Stress at work is associated with a 20% increase of heart disease.

 

The Value of Education

Talk about education and how its value may change.

If working life extends over 60 years, it’s hard to think of any education you can learn at 20 that can last that long and remain that relevant. This is especially true if you believe the stories of technologists and the rise of Artificial Intelligence.  Either because your industry becomes obsolete or because your knowledge becomes outdated, you will need to seriously reinvest in education at different stages later in life. Perhaps this education will in part be provided by traditional sources, but it is also likely that we will see new organizations develop to fill the gap.

It is an interesting question then what you should learn when young if you know that at some point this knowledge will become obsolete. One common sense prediction is that when young you learn how to learn, how to think creatively and critically, and how to evaluate from a broad-based disciplinary perspective. Then you may add to this with some detailed specific technical knowledge knowing, however, that in a decade or more this may become irrelevant.

 

“In the end, long life is the reward, strength, and beauty.” -Grace Paley

 

Saving for the 100 Year Life

What are the implications for retirement? It seems daunting enough today to save with current lifespans.

As currently understood retirement is a product of three stage life thinking. It is already being undermined with a century long downward trend in those aged 65 staying on at work reversing itself. More and more people are either working past retirement or working after retirement.

Copyright Lynda Gratton and Andrew Scott, Used by Permission Copyright Lynda Gratton and Andrew Scott, Used by Permission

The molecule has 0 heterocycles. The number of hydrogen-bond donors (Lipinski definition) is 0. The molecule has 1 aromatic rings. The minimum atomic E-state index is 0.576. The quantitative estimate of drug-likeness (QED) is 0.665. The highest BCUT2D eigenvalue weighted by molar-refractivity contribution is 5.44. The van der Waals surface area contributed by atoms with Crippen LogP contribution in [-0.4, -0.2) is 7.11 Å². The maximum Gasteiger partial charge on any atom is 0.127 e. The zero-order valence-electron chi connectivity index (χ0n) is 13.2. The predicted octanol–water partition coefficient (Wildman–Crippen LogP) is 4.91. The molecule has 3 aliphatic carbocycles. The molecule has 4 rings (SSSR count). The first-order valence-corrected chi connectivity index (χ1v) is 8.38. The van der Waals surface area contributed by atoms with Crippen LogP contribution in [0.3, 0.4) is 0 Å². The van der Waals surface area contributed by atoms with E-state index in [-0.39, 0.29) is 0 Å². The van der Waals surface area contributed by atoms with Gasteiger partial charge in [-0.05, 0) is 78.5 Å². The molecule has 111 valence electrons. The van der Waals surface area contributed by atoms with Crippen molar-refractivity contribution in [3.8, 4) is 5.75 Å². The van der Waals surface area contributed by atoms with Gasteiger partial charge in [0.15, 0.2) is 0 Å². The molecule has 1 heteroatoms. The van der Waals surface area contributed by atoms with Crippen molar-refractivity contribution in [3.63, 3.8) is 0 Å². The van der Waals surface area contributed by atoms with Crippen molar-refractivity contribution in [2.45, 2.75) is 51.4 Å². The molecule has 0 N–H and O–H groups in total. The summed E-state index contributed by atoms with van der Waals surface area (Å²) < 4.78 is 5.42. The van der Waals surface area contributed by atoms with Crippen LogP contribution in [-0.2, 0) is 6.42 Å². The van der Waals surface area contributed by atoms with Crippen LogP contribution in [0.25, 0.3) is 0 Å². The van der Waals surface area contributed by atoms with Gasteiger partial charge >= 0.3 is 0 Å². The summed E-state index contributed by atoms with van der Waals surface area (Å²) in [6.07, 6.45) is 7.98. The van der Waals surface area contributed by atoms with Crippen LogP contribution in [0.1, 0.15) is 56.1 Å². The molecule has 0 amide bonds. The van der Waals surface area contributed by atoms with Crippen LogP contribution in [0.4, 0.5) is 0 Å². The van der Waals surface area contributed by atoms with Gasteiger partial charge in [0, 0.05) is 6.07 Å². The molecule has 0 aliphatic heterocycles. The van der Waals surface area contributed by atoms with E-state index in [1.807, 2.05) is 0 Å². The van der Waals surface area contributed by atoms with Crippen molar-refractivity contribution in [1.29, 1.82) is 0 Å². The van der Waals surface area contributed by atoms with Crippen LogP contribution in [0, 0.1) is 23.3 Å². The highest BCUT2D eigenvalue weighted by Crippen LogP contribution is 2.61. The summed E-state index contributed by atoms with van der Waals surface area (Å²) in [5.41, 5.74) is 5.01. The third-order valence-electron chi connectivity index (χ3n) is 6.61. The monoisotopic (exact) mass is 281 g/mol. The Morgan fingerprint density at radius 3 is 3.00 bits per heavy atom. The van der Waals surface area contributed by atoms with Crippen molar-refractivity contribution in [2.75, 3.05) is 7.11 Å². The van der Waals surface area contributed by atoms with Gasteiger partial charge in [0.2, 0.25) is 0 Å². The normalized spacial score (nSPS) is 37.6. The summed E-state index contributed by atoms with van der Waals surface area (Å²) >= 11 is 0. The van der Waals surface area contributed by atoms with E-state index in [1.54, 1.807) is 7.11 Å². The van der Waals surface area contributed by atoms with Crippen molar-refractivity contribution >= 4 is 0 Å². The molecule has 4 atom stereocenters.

In a multi-stage life you will need to prepare not just for eventual retirement but also for career breaks and career transitions, all of which will require financing. Lifetime planning will not just be about end of life planning.

Retirement will still exist, e.g. a time when you stop work, but it will occur later. At traditional retirement age you will see more varied behavior. Either people will choose to carry on in their existing roles and continue to earn if their skills and firm allow, or they will break and do something different. We are seeing a rise in entrepreneurship in people in their 60s. Becoming what we term “an independent producer” is an interesting option. In this stage of life you do something that blends work and fun together, earn just enough to cover your expenses and so keep your savings intact.

 

“If you want to live a long life, focus on making contributions.” -Hans Selye

 

I found the Downton Abbey effect fascinating. Would you share more about this and its implications? 

Redesign Your Life

 

Everything Can Be Redesigned

What do you think of when you think of design?

You may think about one of those designer shows on TV that completely redecorates a living space. Perhaps you think of designing consumer products with packaging that enhances a brand. I think of Steve Jobs and his famous quote: “Design is not just what it looks like and feels like. Design is how it works.” –Steve Jobs

 

“Design is how it works.” –Steve Jobs

 

Design isn’t just for products. It’s also for lives. Designing a life that serves others is a worthy goal.

And, if something isn’t serving us well, we can redesign it and everything changes.

BJ Miller has a unique perspective on redesign that caught my attention. He wants to redesign dying. As a palliative care physician and long term patient, his ideas are both personal and professional. His story is compelling. While climbing a commuter train with some buddies in college, he was electrocuted, severely burned, and lost three limbs. Today, he specializes in end-of-life care at the Zen Hospice Project in San Francisco. His purpose is to serve others by helping them die with dignity and grace, with no regrets or undue suffering.

 

“Design is a solution to a problem. Art is a question to a problem.” –John Maeda

 

Hospitals were not designed as a place to live and die. Healthcare providers mean well, but when someone dies in a sterile hospital setting among the beeping of the background noise and the bright fluorescent lights, the body is wheeled away, and there remains a numbness. It feels like the world should stop for a moment because a life was lost, but instead the room is quickly prepped for the next patient.

 

“We have a monumental opportunity before us…to redesign how it is we die.” –BJ Miller